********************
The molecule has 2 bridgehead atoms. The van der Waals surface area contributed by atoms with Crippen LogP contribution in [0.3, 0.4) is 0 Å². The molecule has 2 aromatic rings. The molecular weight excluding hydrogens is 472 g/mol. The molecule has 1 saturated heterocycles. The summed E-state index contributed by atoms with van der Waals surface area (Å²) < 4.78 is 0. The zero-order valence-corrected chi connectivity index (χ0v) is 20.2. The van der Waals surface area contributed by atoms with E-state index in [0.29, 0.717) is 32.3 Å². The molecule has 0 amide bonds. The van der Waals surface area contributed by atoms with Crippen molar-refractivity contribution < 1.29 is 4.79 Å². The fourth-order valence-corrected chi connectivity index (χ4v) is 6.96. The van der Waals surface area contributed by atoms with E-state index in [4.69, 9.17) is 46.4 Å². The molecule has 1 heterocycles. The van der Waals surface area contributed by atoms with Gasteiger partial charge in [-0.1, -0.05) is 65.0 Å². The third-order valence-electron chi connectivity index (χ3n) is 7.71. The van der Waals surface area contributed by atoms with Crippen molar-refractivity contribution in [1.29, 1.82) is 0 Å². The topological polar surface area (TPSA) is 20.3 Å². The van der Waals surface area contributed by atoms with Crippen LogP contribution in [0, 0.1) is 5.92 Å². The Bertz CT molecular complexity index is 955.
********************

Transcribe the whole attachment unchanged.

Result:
The molecule has 2 bridgehead atoms. The van der Waals surface area contributed by atoms with Crippen LogP contribution in [0.3, 0.4) is 0 Å². The molecule has 2 aromatic rings. The molecular weight excluding hydrogens is 472 g/mol. The molecule has 1 saturated heterocycles. The summed E-state index contributed by atoms with van der Waals surface area (Å²) < 4.78 is 0. The zero-order valence-corrected chi connectivity index (χ0v) is 20.2. The van der Waals surface area contributed by atoms with E-state index in [0.29, 0.717) is 32.3 Å². The molecule has 0 amide bonds. The van der Waals surface area contributed by atoms with Crippen molar-refractivity contribution < 1.29 is 4.79 Å². The fourth-order valence-corrected chi connectivity index (χ4v) is 6.96. The van der Waals surface area contributed by atoms with E-state index in [4.69, 9.17) is 46.4 Å². The molecule has 1 heterocycles. The van der Waals surface area contributed by atoms with Gasteiger partial charge in [-0.1, -0.05) is 65.0 Å². The third-order valence-electron chi connectivity index (χ3n) is 7.71. The van der Waals surface area contributed by atoms with Crippen molar-refractivity contribution in [1.29, 1.82) is 0 Å². The topological polar surface area (TPSA) is 20.3 Å². The van der Waals surface area contributed by atoms with Crippen LogP contribution in [0, 0.1) is 5.92 Å². The Bertz CT molecular complexity index is 955.